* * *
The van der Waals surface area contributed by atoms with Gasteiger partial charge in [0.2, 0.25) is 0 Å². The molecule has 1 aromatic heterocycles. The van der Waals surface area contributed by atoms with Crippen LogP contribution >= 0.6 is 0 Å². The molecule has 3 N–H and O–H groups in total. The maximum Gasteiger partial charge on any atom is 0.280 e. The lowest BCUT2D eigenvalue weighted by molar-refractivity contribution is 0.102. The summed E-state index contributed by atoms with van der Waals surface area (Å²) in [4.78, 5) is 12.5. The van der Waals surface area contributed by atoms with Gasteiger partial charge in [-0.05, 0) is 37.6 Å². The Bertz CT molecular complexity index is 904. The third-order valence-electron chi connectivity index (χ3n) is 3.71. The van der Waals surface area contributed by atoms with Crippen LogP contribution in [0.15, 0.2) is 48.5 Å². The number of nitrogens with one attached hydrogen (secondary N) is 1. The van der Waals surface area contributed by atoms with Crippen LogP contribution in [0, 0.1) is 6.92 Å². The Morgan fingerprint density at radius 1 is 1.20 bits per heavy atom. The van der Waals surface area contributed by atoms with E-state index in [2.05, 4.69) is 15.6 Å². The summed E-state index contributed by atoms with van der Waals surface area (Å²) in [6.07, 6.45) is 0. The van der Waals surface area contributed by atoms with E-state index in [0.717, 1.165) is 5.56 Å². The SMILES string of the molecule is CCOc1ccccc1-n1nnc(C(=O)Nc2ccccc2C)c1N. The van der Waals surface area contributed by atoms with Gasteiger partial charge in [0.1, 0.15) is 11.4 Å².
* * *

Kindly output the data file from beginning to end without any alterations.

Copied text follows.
The van der Waals surface area contributed by atoms with Gasteiger partial charge in [0.2, 0.25) is 0 Å². The molecule has 1 aromatic heterocycles. The van der Waals surface area contributed by atoms with Crippen LogP contribution >= 0.6 is 0 Å². The molecule has 3 N–H and O–H groups in total. The maximum Gasteiger partial charge on any atom is 0.280 e. The lowest BCUT2D eigenvalue weighted by molar-refractivity contribution is 0.102. The summed E-state index contributed by atoms with van der Waals surface area (Å²) in [4.78, 5) is 12.5. The van der Waals surface area contributed by atoms with Gasteiger partial charge in [-0.05, 0) is 37.6 Å². The Bertz CT molecular complexity index is 904. The third-order valence-electron chi connectivity index (χ3n) is 3.71. The van der Waals surface area contributed by atoms with Crippen LogP contribution in [0.15, 0.2) is 48.5 Å². The number of nitrogens with one attached hydrogen (secondary N) is 1. The van der Waals surface area contributed by atoms with Crippen LogP contribution in [0, 0.1) is 6.92 Å². The Morgan fingerprint density at radius 1 is 1.20 bits per heavy atom. The van der Waals surface area contributed by atoms with E-state index in [2.05, 4.69) is 15.6 Å². The summed E-state index contributed by atoms with van der Waals surface area (Å²) in [6.07, 6.45) is 0. The van der Waals surface area contributed by atoms with E-state index in [0.717, 1.165) is 5.56 Å². The SMILES string of the molecule is CCOc1ccccc1-n1nnc(C(=O)Nc2ccccc2C)c1N. The van der Waals surface area contributed by atoms with Gasteiger partial charge in [0.1, 0.15) is 11.4 Å².